COVID-19 pandemic — 8 learnings for financial advisors

COVID-19 pandemic — 8 learnings for financial advisors

Difficult times have the innate ability to get the best out of people affected by it. This time it is no different. The financial advisory community has weathered many storms in the past and stayed afloat. I see you coming out even stronger, wiser, and more mature on the other side of this pandemic.

This is also the time for you to think through, reflect harder and introspect. While at it, there are some lessons to be learned as well.

1. Holistic financial planning, the way forward

At IFANOW, we have seen more inquiries from IFAs wanting to sign up for our Financial Planning offerings. What does it tell us? It tells us that deep down they have realized that their clients don’t just need investments. What they need is a holistic planning service from you.

I’ve personally called up many financial planners and asked them about how the financial planning clients are responding to the current situation. The consistent reply I get is that while there is some panic, NONE of the financial planning clients have called for redemptions.

Below, I have highlighted some of the things that you can cover to do holistic financial planning. There are more things you can do, but this should be a good start in itself.

2. Shift the focus from Returns to Goals

If your language with your client revolved around financial goals, the questions from them would be around financial goals. If your language revolved around outperformance and alpha creation, the questions will now be around returns. And mind you, these questions will be tough to answer during these times.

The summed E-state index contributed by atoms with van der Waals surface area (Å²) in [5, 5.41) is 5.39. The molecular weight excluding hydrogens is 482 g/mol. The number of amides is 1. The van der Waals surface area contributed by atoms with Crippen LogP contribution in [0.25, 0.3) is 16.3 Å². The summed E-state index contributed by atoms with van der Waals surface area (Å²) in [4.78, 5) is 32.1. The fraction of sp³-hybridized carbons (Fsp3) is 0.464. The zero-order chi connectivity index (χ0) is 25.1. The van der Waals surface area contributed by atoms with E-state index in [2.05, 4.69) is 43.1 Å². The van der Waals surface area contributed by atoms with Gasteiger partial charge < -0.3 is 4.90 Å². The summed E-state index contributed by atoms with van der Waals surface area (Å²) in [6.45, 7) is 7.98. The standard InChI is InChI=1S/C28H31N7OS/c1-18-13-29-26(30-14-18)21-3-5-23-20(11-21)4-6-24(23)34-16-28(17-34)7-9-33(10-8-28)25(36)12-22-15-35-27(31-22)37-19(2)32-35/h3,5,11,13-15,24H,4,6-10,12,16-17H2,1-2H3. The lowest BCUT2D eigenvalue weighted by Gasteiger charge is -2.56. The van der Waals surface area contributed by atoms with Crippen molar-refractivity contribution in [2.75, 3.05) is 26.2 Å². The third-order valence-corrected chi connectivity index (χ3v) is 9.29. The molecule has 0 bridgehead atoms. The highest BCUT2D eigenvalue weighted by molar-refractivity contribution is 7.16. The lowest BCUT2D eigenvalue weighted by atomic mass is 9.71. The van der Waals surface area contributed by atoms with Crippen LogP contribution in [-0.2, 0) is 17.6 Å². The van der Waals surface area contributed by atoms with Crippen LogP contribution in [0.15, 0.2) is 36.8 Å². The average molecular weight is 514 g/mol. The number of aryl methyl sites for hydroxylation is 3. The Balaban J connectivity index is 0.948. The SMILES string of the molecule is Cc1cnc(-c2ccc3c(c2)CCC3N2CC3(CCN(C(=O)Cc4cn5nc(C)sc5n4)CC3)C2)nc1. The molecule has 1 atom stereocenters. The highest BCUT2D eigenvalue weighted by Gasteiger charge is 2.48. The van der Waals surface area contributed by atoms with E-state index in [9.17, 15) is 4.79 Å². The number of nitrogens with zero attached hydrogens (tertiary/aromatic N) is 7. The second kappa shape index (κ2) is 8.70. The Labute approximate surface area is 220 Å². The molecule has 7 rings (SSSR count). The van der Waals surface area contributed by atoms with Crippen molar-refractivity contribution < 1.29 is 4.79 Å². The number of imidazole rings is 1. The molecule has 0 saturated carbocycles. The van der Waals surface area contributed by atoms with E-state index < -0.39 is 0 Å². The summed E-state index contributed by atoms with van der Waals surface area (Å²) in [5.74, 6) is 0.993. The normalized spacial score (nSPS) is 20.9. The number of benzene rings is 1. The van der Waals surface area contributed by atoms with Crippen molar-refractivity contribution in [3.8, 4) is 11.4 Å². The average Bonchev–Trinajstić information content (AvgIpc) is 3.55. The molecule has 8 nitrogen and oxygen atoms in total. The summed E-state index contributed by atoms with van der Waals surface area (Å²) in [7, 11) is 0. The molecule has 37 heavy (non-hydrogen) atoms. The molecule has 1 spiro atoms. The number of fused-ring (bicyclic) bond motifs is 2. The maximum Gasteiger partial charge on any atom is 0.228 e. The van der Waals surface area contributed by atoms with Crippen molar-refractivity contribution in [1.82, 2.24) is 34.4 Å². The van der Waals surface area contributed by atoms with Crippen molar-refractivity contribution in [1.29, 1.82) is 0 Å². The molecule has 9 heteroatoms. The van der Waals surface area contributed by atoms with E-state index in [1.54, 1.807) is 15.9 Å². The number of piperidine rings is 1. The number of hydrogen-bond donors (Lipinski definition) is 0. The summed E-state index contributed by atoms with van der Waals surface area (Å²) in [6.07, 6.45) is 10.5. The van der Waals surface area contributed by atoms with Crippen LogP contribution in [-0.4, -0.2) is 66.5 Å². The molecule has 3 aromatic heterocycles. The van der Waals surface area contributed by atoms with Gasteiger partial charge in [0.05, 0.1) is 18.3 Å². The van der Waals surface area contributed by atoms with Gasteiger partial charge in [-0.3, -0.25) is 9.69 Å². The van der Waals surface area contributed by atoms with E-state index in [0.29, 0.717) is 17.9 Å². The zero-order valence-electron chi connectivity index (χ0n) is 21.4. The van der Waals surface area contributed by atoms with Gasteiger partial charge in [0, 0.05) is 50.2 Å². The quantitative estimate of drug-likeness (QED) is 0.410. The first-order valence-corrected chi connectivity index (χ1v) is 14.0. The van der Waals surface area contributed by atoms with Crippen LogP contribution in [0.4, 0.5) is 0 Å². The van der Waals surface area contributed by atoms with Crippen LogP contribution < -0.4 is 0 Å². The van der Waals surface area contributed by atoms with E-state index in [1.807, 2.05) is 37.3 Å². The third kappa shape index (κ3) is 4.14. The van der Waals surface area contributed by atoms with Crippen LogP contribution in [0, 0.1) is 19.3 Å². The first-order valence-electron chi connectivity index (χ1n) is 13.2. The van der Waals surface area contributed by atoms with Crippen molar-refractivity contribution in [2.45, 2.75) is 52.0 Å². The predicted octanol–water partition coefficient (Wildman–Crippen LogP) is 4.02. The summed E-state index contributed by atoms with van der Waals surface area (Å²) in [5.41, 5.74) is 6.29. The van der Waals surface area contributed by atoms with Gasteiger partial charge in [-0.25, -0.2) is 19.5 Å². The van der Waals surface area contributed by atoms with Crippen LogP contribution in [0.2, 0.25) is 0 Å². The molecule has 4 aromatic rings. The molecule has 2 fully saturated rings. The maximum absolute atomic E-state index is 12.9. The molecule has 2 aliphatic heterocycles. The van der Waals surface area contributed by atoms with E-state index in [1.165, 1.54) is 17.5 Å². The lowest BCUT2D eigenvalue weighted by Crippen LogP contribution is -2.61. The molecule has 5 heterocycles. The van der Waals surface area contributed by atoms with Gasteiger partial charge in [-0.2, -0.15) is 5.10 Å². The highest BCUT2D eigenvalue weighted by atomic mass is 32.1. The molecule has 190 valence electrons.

When you follow the goal–based planning approach, the onus is on the client to ensure he is saving and investing what is suggested by you. In the other approach, the onus is on you to outperform and deliver alpha at all times.

Think hard on this, which approach is better? Which approach will give you peace of mind? Which approach will make you feel like you are in control of the situation?

3. Emergency planning isn’t just theory

Visualize this. You’ve been approached by a client to help him sort out his finances. Having reviewed his data, you insist that he should build an emergency corpus that covers at least 6 months of non–discretionary expenses, insurance premiums, and EMIs that fall due in this period.

You insist he does this before you start on other investment matters. With such a practice in place, you will ensure there are no panic calls during such difficult times. Also, ensure that if the corpus is used up at any time, it is also topped up regularly.

4. Risk management before investment management

There is a reason why insurance planning along with emergency planning forms the base of the financial planning pyramid. Before you begin the investment planning process, help your clients undergo a thorough insurance planning process. Again, with this. you are putting the onus on your client to ensure they are covering the basics.